3. JC says:

    Montana family Rainbow hippies have set up a camp at NoDAPL and are raising funds and collecting local food and produce to run a kitchen to feed activists, and helping with logistics and recycling. Maybe Pogie will freak out over the ganja haze and pull his guest post lauding the encampment — except he’d have to actually show up to get a second-hand smoke high.

  4. Eric says:

    “or they can vote 3rd party, becoming the perfect scapegoats if the horror of horrors happens, and Trump is somehow “elected” president.”

    Welcome to your nightmare – Hillary’s DNC bump is over, and it’s all downhill from here for her.

  5. larry kurtz says:


  6. larry kurtz says:

    Oh, good grief. Just how much Democrat Derangement Syndrome can you people stomach?

    • JC says:

      Face it Larry, Democrats have become the neocon war party. But feel free to engage in your own form of DDS where the lesser of two’s evil will only be to continue the slow walk from a hybrid WWIII to a hot war.

      You think the 60s were rough between dems and peaceniks, just wait until the current generations wake up to find out what a raw deal your generation dealt them. Occupy was just just a shot across the bow from the dem machine to any who would protest, showing how effective oppression has become in the face of civil disobedience.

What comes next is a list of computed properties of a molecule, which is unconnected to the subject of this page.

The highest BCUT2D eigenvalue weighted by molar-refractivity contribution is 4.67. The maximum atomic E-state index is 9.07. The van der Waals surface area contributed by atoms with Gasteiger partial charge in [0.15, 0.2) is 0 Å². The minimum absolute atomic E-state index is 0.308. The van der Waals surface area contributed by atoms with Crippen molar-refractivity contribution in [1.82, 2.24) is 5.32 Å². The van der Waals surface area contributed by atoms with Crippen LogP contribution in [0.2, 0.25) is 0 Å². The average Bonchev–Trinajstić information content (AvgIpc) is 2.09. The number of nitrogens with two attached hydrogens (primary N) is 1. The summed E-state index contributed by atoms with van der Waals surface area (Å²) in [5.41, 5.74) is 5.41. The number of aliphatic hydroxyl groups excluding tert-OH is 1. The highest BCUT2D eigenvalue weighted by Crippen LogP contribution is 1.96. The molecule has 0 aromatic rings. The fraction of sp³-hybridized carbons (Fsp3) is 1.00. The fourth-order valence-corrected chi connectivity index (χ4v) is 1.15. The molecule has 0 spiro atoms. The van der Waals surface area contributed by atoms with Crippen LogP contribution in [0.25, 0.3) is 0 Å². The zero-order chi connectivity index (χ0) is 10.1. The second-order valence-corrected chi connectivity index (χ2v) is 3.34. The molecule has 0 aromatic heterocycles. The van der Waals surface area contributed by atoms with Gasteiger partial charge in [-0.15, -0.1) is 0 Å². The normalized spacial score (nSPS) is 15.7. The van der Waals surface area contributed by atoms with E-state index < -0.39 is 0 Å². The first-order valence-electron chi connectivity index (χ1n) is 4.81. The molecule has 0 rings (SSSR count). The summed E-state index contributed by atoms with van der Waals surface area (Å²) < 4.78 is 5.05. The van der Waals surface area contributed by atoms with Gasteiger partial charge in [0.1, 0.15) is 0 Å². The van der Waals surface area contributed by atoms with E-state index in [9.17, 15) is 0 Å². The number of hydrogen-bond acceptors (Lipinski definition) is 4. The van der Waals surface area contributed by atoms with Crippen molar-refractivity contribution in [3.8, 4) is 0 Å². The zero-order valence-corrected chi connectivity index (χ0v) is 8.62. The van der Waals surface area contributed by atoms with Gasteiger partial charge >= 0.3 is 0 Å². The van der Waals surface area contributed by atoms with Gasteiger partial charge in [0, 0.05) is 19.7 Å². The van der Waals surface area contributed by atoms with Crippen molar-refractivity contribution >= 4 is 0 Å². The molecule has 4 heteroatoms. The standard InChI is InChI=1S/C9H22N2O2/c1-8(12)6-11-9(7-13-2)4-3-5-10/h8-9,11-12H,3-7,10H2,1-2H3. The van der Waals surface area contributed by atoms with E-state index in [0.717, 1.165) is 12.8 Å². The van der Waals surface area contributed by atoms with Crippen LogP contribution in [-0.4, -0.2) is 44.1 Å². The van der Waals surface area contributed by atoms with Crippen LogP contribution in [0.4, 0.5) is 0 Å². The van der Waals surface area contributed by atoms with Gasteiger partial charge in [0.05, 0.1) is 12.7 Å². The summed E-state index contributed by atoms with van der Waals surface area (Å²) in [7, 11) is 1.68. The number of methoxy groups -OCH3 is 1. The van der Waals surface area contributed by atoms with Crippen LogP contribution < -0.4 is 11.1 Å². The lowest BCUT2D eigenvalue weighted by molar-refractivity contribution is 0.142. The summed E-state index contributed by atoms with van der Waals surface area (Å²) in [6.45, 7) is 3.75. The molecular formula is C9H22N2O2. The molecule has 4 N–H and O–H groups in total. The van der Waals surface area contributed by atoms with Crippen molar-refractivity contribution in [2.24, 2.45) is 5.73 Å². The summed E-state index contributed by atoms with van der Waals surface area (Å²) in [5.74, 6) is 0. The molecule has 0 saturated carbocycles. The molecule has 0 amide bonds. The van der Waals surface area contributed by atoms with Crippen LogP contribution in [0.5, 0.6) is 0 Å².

If there is one lesson from Standing Rock, is that there is a lot of solidarity against TPTB, and that includes you and your status quo dems that enable the likes of DAPL and KXL and continued coal production and oil boom and busts, all the while creating chaos in the middle east and Russia in an attempt to prop oil prices.

    • larry kurtz says:

      Chase Iron Eyes is running as a Democrat for North Dakota’s lone US House seat. He and i follow each other on Twitter: he retweeted that and you can see how many hits it got. Anyone who believes the GOP has any expectations of preserving habitat except to kill shit is delusional.

      • JC says:

        IronEyesForCongress Chase Iron Eyes:

        I don’t know what to do to stop our use of oil. If I could have it my way the pipelines would not cross the biggest river system in the united states, the Missouri. Pipelines, Trucking, Rail Transport are all needed in North Dakota, and in the United States if we are going to use gasoline in our cars, trucking, transport and petroleum industries; that’s 87Million or so gallons per day worldwide. We must protect water at all costs. There is no economy or jobs if there is no water. I feel the Standing Rock Nation is doing a great job of protecting its interests. The ND Industrial Commission, US Army Corp and Pres. Obama could stop this pipeline. If I could I would reroute it so that it doesn’t cross the Missouri River.